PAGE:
Asian stock markets follow Wall Street after weakening US services activity
Market benchmarks declined in Tokyo, Hong Kong and Seoul. Shanghai Advanced.
Overnight, Wall Street’s benchmark S&P 500 index broke a seven-day streak of record closings and fell after the Institute of Supply Management reported services industry activity grew at a slower rate than forecast in June.
The “disappointing decline” suggests the US recovery “is not immune” to the global pocket of a resurgence of the coronavirus, Mizuho Bank said in a report.
The Nikkei 225 in Tokyo fell 1% to 28,366.95 and in Hong Kong the Hang Seng fell 0.9% to 27,813.25.
The Shanghai Composite Index was up 0.7% at 3,557.19 after China’s cabinet announced the imposition of stricter data protection and other standards on Chinese companies wishing to join foreign stock exchanges.
The announcement, at a time when Beijing is tightening controls on technology industries, is a potential hurdle for Chinese entrepreneurs who have raised billions of dollars overseas. This comes after ride-hailing service Didi Global Inc. was ordered to stop new users from signing up and remove its app from online stores while it stepped up protection for customers’ information.
The Kospi in Seoul retreated 0.6% to 3,285.34, while the S&P-ASX 200 in Sydney rose 0.9% to 7,326.90.
India’s Sensex opened 0.2% higher at 52,948.94. New Zealand, Singapore and Jakarta declined.
On Wall Street, the S&P fell 0.2% to 4,343.54 on Tuesday, led by losses for banks and energy companies. The index is up 15.6 percent for the year.
The Dow Jones Industrial Average fell 0.6% to 34,577.37. The Nasdaq Composite rose 0.2% to 14,663.64.
The ISM Purchasing Managers’ Index fell from May’s record 64.0 to 60.1 on a 100-point scale, with numbers above 50 indicating an increase in activity. This was well below the 63.3 expected by forecasters surveyed by the Wall Street Journal.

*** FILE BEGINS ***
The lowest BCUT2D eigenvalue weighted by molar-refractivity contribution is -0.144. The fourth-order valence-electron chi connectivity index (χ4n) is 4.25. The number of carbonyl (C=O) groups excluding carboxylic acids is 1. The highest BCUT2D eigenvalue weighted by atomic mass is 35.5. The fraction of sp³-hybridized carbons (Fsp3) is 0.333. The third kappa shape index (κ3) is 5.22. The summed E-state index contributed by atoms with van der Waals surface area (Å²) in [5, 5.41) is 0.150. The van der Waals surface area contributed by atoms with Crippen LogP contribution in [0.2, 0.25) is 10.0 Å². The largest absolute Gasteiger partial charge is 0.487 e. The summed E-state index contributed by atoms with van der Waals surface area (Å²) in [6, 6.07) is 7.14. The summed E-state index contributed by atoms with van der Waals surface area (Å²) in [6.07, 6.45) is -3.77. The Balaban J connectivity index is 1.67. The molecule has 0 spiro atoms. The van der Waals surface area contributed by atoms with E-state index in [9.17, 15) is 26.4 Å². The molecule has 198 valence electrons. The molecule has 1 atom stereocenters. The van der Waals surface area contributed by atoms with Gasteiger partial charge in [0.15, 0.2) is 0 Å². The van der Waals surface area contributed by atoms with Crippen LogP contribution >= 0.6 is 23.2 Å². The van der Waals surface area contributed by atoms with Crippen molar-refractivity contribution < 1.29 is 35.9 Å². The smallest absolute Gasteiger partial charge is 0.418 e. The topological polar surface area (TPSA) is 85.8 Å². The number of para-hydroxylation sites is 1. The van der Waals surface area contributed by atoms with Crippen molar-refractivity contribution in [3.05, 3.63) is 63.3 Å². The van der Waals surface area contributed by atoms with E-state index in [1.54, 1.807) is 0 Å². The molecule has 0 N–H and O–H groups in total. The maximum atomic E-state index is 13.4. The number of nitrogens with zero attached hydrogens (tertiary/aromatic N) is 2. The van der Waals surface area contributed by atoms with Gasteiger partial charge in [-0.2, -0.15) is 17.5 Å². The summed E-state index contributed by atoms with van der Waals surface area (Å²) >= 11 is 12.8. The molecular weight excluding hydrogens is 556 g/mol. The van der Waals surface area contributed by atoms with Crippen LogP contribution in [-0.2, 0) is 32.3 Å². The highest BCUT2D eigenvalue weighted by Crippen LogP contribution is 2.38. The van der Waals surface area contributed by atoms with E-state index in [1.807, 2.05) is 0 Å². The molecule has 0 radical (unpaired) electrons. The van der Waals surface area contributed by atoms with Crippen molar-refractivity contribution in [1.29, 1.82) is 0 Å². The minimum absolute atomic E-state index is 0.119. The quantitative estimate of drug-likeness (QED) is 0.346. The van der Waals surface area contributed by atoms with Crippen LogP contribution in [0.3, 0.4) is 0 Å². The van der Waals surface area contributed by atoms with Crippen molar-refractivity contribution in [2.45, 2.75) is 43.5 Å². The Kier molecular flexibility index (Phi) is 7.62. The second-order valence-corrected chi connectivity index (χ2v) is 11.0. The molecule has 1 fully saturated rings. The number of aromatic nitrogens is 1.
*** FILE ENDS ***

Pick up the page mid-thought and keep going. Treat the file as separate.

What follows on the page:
The travel, hospitality and other service industries have boomed as US restrictions on consumer activity eased.
This pushed up US prices, but the latest measure may support the Federal Reserve’s position that the rise in inflation is temporary. This can help reassure investors that the Fed and other central banks will not feel pressured to hike prices by rolling back economic stimulus.
Also, Didi’s stock fell 19.6% in New York on Tuesday. It fell 5% on Friday after Chinese regulators said they were investigating information security at Didi and two other ridesharing technology companies. Full Truck Alliance, the operator of two truck logistics platforms, fell 6.7% and Kanjhun Ltd., an online recruitment organization, dropped 15.9%.
Amazon jumped 4.7% after the Pentagon said it was canceling a cloud-computing contract with rival Microsoft, which could eventually be worth $10 billion, and would instead strike a deal with both Microsoft and Amazon. Microsoft’s shares were little changed.
In energy markets, benchmark US crude rose 37 cents to $73.74 a barrel in electronic trading on the New York Mercantile Exchange. The contract fell $1.79 to $73.37 on Tuesday. Brent crude, the base for international oil pricing, rose 32 cents to $74.85 a barrel in London. It fell $2.63 to $74.53 in the previous session.
The dollar rose to 110.72 yen from Tuesday’s 110.63. The euro rose from $1.1826 to $1.1828.